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Business & Regulation Profession, Small Molecules

Achieving Excellence

This article is part of our special focus on "traditional" pharma: The Small Molecule Manufacturer (read more here). You can find more articles from The Small Manufacturer here.

Tom Moody, VP of Technology Development and Commercialization at Almac, Craigavon, UK

Has science always been a passion?

Science was always one of my favorite subjects at school. Initially, I loved the idea of just mixing things together, but as I grew I also came to appreciate the practical side of it. I was fascinated by how science could be applied to solve problems – especially when it came to chemistry. My passion pushed me to pursue a degree in chemistry and that is where I began to excel; I was proud to graduate from Queen’s University Belfast, with the top grades in my year group and subsequent completion of a PhD.

What other interests have you pursued?

I’ve always been interested in the ways that businesses operate and, as I started work in the pharma industry, I wanted to understand how pharmaceutical companies, as commercial entities, were able to invest, reinvest and grow. I joined Almac in 2001 and quickly became a team leader. But I wanted to differentiate myself from others working in the organic chemistry department and bring value to the business. I realized I could only do that by offering up ideas and solutions that could have a meaningful impact on the company’s future. Was there a technology that I could help introduce that could have benefits for the company? Or were there other avenues, yet to be considered, that were worth exploring? 

In 2003, I decided to pursue a masters in business alongside my work at Almac to help improve my knowledge of the commercial world. During that period of time, I began to develop a business plan outlining the benefits of biocatalysis for Almac. I presented it to the senior management team, which must have gone well, because they allowed me to begin developing the technology.

How did your role change?

My role expanded and I found myself in new territory. The success of our biocatalysis technology depended on a diverse international team. I began to work with microbiologists, enzymologists and in silico chemists and physicists who all spoke their own scientific languages. In the early days, I had to learn to communicate with people from these different scientific disciplines, which wasn’t an easy feat! But it was necessary (and fun) because I was responsible for bringing the voices of these groups together so the project could achieve what it set out to do. We had a common goal and, in spite of our differences, our passion for innovation helped us work cohesively and deliver the new chemistry.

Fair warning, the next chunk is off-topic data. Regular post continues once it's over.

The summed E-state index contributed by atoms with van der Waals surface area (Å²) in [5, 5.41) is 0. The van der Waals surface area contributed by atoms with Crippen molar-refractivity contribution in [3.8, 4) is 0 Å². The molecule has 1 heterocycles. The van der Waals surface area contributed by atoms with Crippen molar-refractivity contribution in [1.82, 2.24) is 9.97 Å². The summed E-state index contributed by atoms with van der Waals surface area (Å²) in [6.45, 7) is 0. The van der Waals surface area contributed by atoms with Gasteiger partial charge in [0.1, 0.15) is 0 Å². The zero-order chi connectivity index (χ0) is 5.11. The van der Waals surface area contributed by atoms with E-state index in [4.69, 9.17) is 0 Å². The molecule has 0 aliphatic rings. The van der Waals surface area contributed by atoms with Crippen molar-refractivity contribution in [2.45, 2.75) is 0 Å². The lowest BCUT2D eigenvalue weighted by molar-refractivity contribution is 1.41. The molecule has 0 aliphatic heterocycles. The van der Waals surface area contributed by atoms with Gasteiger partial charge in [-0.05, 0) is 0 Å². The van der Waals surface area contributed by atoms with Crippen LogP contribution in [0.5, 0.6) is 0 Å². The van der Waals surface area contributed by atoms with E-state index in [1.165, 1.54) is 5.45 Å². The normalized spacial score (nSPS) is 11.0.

What do you do in your current role?

Essentially, I have to draw upon the experience that I’ve developed throughout my career. From assessing new technologies coming through the pipeline and making decisions about their commercial viability, to seeing R&D projects through from concept to completion; I get real satisfaction from knowing that an idea that existed on paper can be transformed into a commercial product that is of benefit to our customers in different countries.

What advice can you give to bench scientists who want a career in commercial operations?

Really ask yourself whether you’d prefer to be working on the technical side of the business or the commercial side. If science is your primary interest and you’re not quite sure whether you are suited to the managerial aspects, then there’s nothing wrong with climbing the “technical” ladder. I think that you really have to have drive and ambition to pursue a career in management. If you want to do this, there are ways of improving your knowledge of business. For me, I got an MBA; but others find mentors who will be able to give the guidance and support needed. It is important to take on board the ideas of people from different disciplines and set a development plan with your line manager. Try to expand your professional skill set to the best of your ability.

How do you engage with the wider scientific community?

I have an honorary professorship at Queen’s University Belfast. The position allows me to write peer-reviewed papers and, by the end of 2020, I hope to have published more than 100 papers – something of which I’m very proud of, as I’m not an academic 100 percent  of the time!

One of my personal goals for 2020 is to help build science awareness for school students and graduates. There’s definitely a need for young scientists to enter industry but, currently, many young people with an interest in science are pushed into medicine and other healthcare-related careers. I want them to be aware that there are fulfilling career options available to them in pharma too; I have certainly enjoyed the years I’ve spent in industry.

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About the Author
Maryam Mahdi

Deputy Editor

After finishing my degree, I envisioned a career in science communications. However, life took an unexpected turn and I ended up teaching abroad. Though the experience was amazing and I learned a great deal from it, I jumped at the opportunity to work for Texere. I'm excited to see where this new journey takes me!

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